We had two brothers, abandoned by their parents, who lived with their grandmother. The parish was their home. Some women of the parish community had nearly adopted them; we celebrated their birthdays, we took them on excursions and they spent the evenings with us. When unfortunately they were taken to an Institute for orphaned children because their sick grandmother could no longer look after them, I went to visit them. Their educators only trusted us and let them come to stay with us. Unfortunately now one of the two has become intolerant to the life of the college and sometimes runs away. He doesn’t know where to go and he always takes refuge in the parish. They often call me even during the night because he hides in some corner of the parish.

Gospel-based concreteness

One thing is clear for me: I didn’t become a priest simply to solve all the economical and social problems of the poor, but to recognize the suffering Jesus in every person that I meet during the day and live in such a way that the Spirit of the Risen One may be able to offer light and Gospel-based concreteness even in front of social and cultural problems. In fact, it was my love for Jesus disfigured by poverty and the need to give me the strength to throw myself headlong to help whoever asked me for it.

With this attitude in my heart I also became friends with the regulars of a coffee bar near the parish. Many times I stopped to have a coffee with them, or I appeared with bags of food received from the Caritas, or I provided some working days for who really needed it. Some of them, passionate for music and “talented,” offered to collaborate for the patron’s feast day. They and the people of the neighbourhood organized a lovely evening with a family atmosphere. The musicians were the real protagonists, everyone enjoyed the quality of the music and they felt proud to be able to serve the neighbourhood.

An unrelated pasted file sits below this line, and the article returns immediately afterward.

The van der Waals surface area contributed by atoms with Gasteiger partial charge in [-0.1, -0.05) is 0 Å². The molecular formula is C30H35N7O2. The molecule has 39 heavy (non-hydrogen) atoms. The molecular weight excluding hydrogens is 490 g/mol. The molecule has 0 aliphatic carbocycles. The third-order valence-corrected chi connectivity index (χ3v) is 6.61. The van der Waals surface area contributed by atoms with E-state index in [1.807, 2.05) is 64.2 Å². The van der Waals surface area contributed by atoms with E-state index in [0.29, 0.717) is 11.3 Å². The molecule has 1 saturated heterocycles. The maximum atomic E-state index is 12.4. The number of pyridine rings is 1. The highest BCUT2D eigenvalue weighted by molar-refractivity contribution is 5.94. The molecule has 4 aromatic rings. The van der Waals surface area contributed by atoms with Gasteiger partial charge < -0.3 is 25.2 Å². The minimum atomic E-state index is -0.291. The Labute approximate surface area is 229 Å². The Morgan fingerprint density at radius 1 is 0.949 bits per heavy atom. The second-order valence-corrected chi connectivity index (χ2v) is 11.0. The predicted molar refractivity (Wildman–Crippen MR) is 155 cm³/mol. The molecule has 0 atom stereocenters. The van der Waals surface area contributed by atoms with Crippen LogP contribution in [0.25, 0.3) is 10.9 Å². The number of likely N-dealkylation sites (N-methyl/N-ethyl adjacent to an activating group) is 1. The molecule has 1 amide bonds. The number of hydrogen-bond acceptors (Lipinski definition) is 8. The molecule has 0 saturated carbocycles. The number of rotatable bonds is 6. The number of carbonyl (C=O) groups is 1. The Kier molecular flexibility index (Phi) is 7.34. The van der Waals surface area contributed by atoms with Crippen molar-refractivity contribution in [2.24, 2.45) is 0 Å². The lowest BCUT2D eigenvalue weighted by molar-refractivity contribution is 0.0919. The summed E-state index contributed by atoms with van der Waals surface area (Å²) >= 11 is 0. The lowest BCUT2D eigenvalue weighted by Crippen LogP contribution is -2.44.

Not proselytism but unselfish love

Often the good done is repaid with indifference, and poverty leads some to take advantage of the parish. This happened with a man who appeared in church and asked me for a huge sum as a compensation for a broken arm. Since the insurance did not want to pay, he gave my name in court. In response, I continue hosting him in the parish every Sunday for lunch with other six people who are his children and grandchildren. Every morning, after morning prayers, he comes to have a cup of coffee with us. The parishioners heard of my reaction and commented, “We would have reacted in a different way, but you are kind and we like that.” I think this experience on forgiveness is worth more than many sermons.

Now and again, a sense of discouragement peers out when I see that for many the parish has become only a centre for economic aid, without a request for religious formation or participation in our communitarian life. They identify the Church as assistance; however, I’m sure that love remains and this counts in front of God: not full churches, not proselytism but unselfish love.

I realize every day that the sharing with my brother priests, with whom we live and share together the spirituality of unity, is fundamental to face the difficulties united. The difficulties inevitably present themselves but we know that they are a face of Jesus Forsaken and with Him, every day becomes “a game of love.”

I often repeat to myself that I must forget everything about my life: work, tiredness and responsibility in order to possess only Him, to love as He loved us, so much as to also experience the abandonment of his Father. On my desk, I have an image of Jesus crucified and underneath the famous meditation of Chiara “I have only one spouse on earth, Jesus Forsaken.” I repeat to myself, “I have no God other than Him.”